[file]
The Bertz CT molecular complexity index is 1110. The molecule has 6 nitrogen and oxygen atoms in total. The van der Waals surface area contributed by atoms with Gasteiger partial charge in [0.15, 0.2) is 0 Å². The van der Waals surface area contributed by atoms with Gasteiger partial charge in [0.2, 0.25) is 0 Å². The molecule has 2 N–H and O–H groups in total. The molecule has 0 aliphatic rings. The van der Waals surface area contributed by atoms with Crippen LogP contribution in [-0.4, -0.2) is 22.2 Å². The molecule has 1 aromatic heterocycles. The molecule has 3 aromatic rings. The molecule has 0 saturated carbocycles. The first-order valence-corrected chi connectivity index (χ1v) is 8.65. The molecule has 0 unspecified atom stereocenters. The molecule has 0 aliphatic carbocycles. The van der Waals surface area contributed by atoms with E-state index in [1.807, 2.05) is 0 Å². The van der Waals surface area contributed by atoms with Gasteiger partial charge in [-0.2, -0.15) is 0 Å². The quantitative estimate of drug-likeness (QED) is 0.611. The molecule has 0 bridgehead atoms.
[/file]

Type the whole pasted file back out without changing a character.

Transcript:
The Bertz CT molecular complexity index is 1110. The molecule has 6 nitrogen and oxygen atoms in total. The van der Waals surface area contributed by atoms with Gasteiger partial charge in [0.15, 0.2) is 0 Å². The van der Waals surface area contributed by atoms with Gasteiger partial charge in [0.2, 0.25) is 0 Å². The molecule has 2 N–H and O–H groups in total. The molecule has 0 aliphatic rings. The van der Waals surface area contributed by atoms with Crippen LogP contribution in [-0.4, -0.2) is 22.2 Å². The molecule has 1 aromatic heterocycles. The molecule has 3 aromatic rings. The molecule has 0 saturated carbocycles. The first-order valence-corrected chi connectivity index (χ1v) is 8.65. The molecule has 0 unspecified atom stereocenters. The molecule has 0 aliphatic carbocycles. The van der Waals surface area contributed by atoms with E-state index in [1.807, 2.05) is 0 Å². The van der Waals surface area contributed by atoms with Gasteiger partial charge in [-0.2, -0.15) is 0 Å². The quantitative estimate of drug-likeness (QED) is 0.611. The molecule has 0 bridgehead atoms.